"London broil" simply refers to a cut of lean meat that's marinated, grilled or broiled, then sliced thin across the grain. Flank steak, cheap and juicy, used to be the most popular cut for London broil, but other steaks, such as top round, also can work. When I was young, my mother made a flank steak I adored. At the time, cooking meat was as mysterious to me as it is to any 6-year-old. I never dreamed how easy it could be to make something so delectable, provided that you have the necessary self-possession to work with very high heat.
Makes 4 to 5 servings
2 1/2 to 3 pounds London broil, 3/4- to 1-inch thick
1/2 large onion, peeled
1 cup soy sauce
1/2 cup rice vinegar
Juice of 4 limes
1/3 cup brown sugar
2 tablespoons corn oil or canola oil
Prepare the meat by slashing the surface on both sides (I like a cross-hatch pattern) with a sharp knife, about 1/4-inch deep.
Drop all of the marinade ingredients in a blender or food processor and process until combined. Empty into a heavy-duty zip-top bag, and add the meat. Seal it securely (you can put the whole thing, bag and meat together, in a mixing bowl if you're concerned about leaks). Marinate for at least 2 hours and up to 2 days in the refrigerator.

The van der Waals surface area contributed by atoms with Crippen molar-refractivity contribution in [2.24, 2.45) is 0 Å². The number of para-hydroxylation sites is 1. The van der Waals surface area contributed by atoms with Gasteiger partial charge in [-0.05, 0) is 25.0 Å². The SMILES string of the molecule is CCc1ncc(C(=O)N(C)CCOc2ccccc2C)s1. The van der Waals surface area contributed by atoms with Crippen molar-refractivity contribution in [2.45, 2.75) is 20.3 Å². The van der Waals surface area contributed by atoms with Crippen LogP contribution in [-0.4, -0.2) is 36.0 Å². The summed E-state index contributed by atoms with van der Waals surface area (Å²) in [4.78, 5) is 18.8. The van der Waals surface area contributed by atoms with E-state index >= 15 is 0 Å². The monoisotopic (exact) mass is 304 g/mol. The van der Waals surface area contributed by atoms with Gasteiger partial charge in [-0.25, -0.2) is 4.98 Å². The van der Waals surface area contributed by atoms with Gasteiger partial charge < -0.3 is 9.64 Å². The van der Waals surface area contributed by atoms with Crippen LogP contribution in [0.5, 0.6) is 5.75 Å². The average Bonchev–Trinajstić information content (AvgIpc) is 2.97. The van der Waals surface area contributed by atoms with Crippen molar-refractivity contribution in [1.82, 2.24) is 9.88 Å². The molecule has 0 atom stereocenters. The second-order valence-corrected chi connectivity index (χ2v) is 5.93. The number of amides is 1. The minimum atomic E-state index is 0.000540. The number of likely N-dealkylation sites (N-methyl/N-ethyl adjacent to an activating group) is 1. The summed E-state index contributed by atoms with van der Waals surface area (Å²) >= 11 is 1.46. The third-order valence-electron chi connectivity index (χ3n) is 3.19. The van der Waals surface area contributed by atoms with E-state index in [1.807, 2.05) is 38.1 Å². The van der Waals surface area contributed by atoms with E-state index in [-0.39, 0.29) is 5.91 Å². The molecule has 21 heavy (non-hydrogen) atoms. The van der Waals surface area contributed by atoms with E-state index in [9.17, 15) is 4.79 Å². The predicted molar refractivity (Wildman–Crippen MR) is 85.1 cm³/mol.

Preheat the broiler or the grill. When it's very, very hot, remove the meat from the marinade (reserving the marinade) and sear quickly but thoroughly — so the exterior forms a nice caramelized (but not carbonized) crust on both sides, about 4 minutes a side.
Move the meat to a cooler part of the grill, or farther from the broiler, and continue cooking until interior is medium-rare to medium, another 7 to 10 minutes depending on the heat.
Remove the meat to a platter and tent with foil while you prepare the marinade. (This resting time makes the meat easier to cut and allows it to reabsorb its juices all the way to the center.)
Strain the marinade into a small saucepan. Bring it to a boil, lower the heat and reduce to a sauce-like consistency. Slice the meat finely across the grain and serve with the sauce.